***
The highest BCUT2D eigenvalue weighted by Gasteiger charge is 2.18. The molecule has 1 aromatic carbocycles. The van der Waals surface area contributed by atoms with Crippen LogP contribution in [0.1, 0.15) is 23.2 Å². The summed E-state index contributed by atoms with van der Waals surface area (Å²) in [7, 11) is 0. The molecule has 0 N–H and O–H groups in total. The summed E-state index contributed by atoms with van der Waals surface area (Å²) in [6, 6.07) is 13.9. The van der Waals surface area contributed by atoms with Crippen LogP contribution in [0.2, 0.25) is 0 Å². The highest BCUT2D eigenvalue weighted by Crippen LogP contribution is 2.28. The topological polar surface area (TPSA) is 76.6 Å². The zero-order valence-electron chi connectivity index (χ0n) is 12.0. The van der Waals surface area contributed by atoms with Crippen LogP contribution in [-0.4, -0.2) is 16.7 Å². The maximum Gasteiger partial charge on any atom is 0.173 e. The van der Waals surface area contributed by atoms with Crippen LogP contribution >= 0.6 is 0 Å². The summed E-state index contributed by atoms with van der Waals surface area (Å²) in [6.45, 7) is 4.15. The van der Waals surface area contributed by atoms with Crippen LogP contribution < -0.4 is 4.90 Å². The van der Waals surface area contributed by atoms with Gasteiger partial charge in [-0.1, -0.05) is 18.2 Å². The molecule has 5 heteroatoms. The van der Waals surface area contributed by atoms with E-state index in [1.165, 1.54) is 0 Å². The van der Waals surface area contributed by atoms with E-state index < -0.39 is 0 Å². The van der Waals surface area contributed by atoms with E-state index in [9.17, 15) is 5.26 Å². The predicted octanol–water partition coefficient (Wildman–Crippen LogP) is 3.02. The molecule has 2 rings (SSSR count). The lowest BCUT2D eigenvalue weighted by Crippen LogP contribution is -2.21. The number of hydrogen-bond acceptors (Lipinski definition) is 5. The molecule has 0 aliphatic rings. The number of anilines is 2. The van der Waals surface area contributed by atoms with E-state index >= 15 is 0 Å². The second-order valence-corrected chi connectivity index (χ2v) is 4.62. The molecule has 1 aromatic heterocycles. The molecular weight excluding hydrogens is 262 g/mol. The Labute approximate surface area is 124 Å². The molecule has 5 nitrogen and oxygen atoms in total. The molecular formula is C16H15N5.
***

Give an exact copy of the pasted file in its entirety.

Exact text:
The highest BCUT2D eigenvalue weighted by Gasteiger charge is 2.18. The molecule has 1 aromatic carbocycles. The van der Waals surface area contributed by atoms with Crippen LogP contribution in [0.1, 0.15) is 23.2 Å². The summed E-state index contributed by atoms with van der Waals surface area (Å²) in [7, 11) is 0. The molecule has 0 N–H and O–H groups in total. The summed E-state index contributed by atoms with van der Waals surface area (Å²) in [6, 6.07) is 13.9. The van der Waals surface area contributed by atoms with Crippen LogP contribution in [0.2, 0.25) is 0 Å². The highest BCUT2D eigenvalue weighted by Crippen LogP contribution is 2.28. The topological polar surface area (TPSA) is 76.6 Å². The zero-order valence-electron chi connectivity index (χ0n) is 12.0. The van der Waals surface area contributed by atoms with Crippen LogP contribution in [-0.4, -0.2) is 16.7 Å². The maximum Gasteiger partial charge on any atom is 0.173 e. The van der Waals surface area contributed by atoms with Crippen LogP contribution >= 0.6 is 0 Å². The summed E-state index contributed by atoms with van der Waals surface area (Å²) in [6.45, 7) is 4.15. The van der Waals surface area contributed by atoms with Crippen LogP contribution < -0.4 is 4.90 Å². The van der Waals surface area contributed by atoms with Gasteiger partial charge in [-0.1, -0.05) is 18.2 Å². The molecule has 5 heteroatoms. The van der Waals surface area contributed by atoms with E-state index in [1.165, 1.54) is 0 Å². The van der Waals surface area contributed by atoms with E-state index < -0.39 is 0 Å². The van der Waals surface area contributed by atoms with E-state index in [9.17, 15) is 5.26 Å². The predicted octanol–water partition coefficient (Wildman–Crippen LogP) is 3.02. The molecule has 2 rings (SSSR count). The lowest BCUT2D eigenvalue weighted by Crippen LogP contribution is -2.21. The number of hydrogen-bond acceptors (Lipinski definition) is 5. The molecule has 0 aliphatic rings. The number of anilines is 2. The van der Waals surface area contributed by atoms with E-state index >= 15 is 0 Å². The second-order valence-corrected chi connectivity index (χ2v) is 4.62. The molecule has 1 aromatic heterocycles. The molecular weight excluding hydrogens is 262 g/mol. The Labute approximate surface area is 124 Å². The molecule has 5 nitrogen and oxygen atoms in total. The molecular formula is C16H15N5.